One of the most often repeated complaints about Australian business is that it faces a significant shortage of digital talent.
There is a raft of reports and opinions on this subject, which all largely support the same view that the training, attraction, and retention of digital talent is one of the critical industries facing Australian business and is holding back growth and competitiveness.
A recent report for industry group ACS, for example, commissioned from Deloitte Access Economics, forecast a shortfall of 100,000 digital workers by 2024.
"For Australia to be a competitive player in the world economy, our policymakers, businesses, workers, and communities need to work better together to address the challenges of technology-related skills, investment, and collaboration," said ACS president Yohan Ramasundara.
Another study, the Australian Digital Success Report from ntegrity, comes to similar conclusions. It divides Australian companies into three main categories: digital sideliners, digital climbers, and digital achievers.
Unsurprisingly, the digital achievers were the ones achieving the highest growth, but it wasn’t so much that they didn’t have the technology – they didn’t have the people.
Across the board, 76% of companies reported that finding digital talent was a challenge, with 42% saying it is their greatest challenge.
Investing in Staff Reaps Dividends
The report also discovered that 48% of the Australian businesses surveyed were increasing their spend on the training and development of existing staff.
It also found that the companies which were investing most heavily in digital staff were not the laggards, but the leaders.
"The research reveals that Australian companies growing in revenue are investing in digital training for their staff, bucking the national trends," said Richenda Vermeulen, founder, and chief executive officer of ntegrity.
So, given the shortage and the importance of digital talent to successful growth, attracting and retaining such talent is – in the current environment – a critical marker of success.
U.S. research also showed that companies that have a more substantial proportion of their digital talent in-house perform better than those with more contractors.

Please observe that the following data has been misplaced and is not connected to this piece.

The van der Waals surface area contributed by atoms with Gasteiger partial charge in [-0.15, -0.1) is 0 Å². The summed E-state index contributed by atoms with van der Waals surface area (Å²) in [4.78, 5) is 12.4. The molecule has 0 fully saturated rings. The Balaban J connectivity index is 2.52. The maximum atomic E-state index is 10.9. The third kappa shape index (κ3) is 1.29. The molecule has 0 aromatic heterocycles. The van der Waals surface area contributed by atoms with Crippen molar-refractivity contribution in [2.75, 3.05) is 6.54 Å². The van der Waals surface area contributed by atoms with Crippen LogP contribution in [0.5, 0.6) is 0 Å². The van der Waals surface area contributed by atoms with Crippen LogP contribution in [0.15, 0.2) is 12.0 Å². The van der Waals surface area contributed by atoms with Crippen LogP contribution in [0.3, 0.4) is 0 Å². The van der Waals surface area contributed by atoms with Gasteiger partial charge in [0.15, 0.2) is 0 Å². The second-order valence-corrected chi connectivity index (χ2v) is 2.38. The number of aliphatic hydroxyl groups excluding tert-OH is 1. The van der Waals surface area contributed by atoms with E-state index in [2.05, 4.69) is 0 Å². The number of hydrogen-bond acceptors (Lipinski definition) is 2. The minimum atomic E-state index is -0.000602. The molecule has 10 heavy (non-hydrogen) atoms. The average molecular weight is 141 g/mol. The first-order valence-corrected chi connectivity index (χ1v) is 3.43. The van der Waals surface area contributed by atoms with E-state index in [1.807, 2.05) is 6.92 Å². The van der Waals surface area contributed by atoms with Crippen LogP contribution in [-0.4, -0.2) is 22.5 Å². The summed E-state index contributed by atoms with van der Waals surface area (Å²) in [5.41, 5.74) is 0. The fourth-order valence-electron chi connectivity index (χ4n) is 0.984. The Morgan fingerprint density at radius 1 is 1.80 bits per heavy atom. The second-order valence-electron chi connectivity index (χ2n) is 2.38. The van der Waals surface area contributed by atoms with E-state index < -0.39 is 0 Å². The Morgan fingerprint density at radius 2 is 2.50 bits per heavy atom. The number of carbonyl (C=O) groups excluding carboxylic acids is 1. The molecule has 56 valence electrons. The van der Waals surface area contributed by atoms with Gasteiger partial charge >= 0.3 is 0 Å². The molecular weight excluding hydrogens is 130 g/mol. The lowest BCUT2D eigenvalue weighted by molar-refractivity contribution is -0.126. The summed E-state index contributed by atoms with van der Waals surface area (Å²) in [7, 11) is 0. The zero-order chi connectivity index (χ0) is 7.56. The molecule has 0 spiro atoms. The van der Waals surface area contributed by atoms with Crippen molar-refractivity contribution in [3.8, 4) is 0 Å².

This was part of a study by Kristine Dery, a research scientist at the MIT Sloan School of Management, who looked at these ratios at around 300 large U.S. companies.
Dery found that, on average, 60% of digital employees were sourced externally, and were either engaged on contracts or on a casual basis.
While this delivered flexibility and kept down costs, it was not necessarily good for business growth.
Why Outsourcing is Not Business Good
The majority of companies will typically employ a mixture of full-time and contractual digital staff. An MIT study led by Dery of approximately 300 large companies found that in the IT departments, on average, 60% of digital employees were sourced externally either to enhance or extend the workforce.
The problem with this approach is that though it allows for flexibility, it’s not necessarily good for business.
The research also found that those companies with an in-house digital talent pool of 50% or lower reported lower profit margins, were less agile and innovative and were slower to introduce new products and services to market.
The equation then is clear for companies that want to succeed. Investing in an in-house digital "tribe" and keeping the group happy and together is a common factor for success, and according to Kristine Dery, it all comes down to the concept of employers delivering a better employee experience.
“The way we define employee experience,” said Dery, “is how easy is it for me to do great work today and reimagine my future work?
“It means you need to install integrated systems and provide great tools and provide people with relevant spaces to work in. It means you create environments where teams have opportunities to work on interesting projects that stretch them, and where value is measured on outputs.”
Other analysts talk about the “frictionless” workplace, which is built around the talent, which makes employees feel supported, motivated and engaged. The idea of workplace engagement is giving way to the concept of workplace experience.
Where engagement is more transactional and based around conditions and remuneration, workplace experience is more about interactions with colleagues, leaders, and employers. It is more focused on what happens in the buzz of the workplace rather than what people take away from their jobs.
There is a generational aspect to this as well. The talented digital workers are likely to be younger, and it is well documented that younger people are looking for different things from their jobs if they are going to be satisfied enough to stay.
Richenda Vermeulen from ntegrity puts it this way: “We need to stop thinking about staff perks, like a Christmas party or beer fridge, as investments that drive a culture of performance, and instead, think about the professional development of our workforce.”
That would be a win for both employer and employee, but right now – in Australia as in many countries – it is the right talent which is in demand and calling the shots as companies understand how important they are to the growth.
Stand by for the 2020s to be the decade of the workplace experience and wait for the innovation that will produce as the workplace continues its own transformation.